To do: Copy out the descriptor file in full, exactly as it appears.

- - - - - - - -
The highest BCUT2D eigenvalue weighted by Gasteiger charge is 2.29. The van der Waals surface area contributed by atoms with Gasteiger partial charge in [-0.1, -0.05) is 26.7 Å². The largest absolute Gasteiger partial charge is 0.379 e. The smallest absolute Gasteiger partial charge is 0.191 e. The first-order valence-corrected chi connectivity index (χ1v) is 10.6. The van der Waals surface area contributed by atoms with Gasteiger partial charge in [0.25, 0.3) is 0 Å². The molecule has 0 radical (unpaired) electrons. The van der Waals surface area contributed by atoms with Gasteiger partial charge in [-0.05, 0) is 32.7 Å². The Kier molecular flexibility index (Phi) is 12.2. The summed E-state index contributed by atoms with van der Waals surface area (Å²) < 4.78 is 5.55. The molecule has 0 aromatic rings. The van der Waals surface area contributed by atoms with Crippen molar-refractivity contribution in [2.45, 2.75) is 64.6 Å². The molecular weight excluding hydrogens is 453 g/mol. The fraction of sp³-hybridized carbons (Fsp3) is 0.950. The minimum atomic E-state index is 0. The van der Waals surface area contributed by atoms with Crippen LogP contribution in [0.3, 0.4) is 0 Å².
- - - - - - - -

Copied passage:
The highest BCUT2D eigenvalue weighted by Gasteiger charge is 2.29. The van der Waals surface area contributed by atoms with Gasteiger partial charge in [-0.1, -0.05) is 26.7 Å². The largest absolute Gasteiger partial charge is 0.379 e. The smallest absolute Gasteiger partial charge is 0.191 e. The first-order valence-corrected chi connectivity index (χ1v) is 10.6. The van der Waals surface area contributed by atoms with Gasteiger partial charge in [0.25, 0.3) is 0 Å². The molecule has 0 radical (unpaired) electrons. The van der Waals surface area contributed by atoms with Gasteiger partial charge in [-0.05, 0) is 32.7 Å². The Kier molecular flexibility index (Phi) is 12.2. The summed E-state index contributed by atoms with van der Waals surface area (Å²) < 4.78 is 5.55. The molecule has 0 aromatic rings. The van der Waals surface area contributed by atoms with Crippen molar-refractivity contribution in [2.45, 2.75) is 64.6 Å². The molecular weight excluding hydrogens is 453 g/mol. The fraction of sp³-hybridized carbons (Fsp3) is 0.950. The minimum atomic E-state index is 0. The van der Waals surface area contributed by atoms with Crippen LogP contribution in [0.3, 0.4) is 0 Å².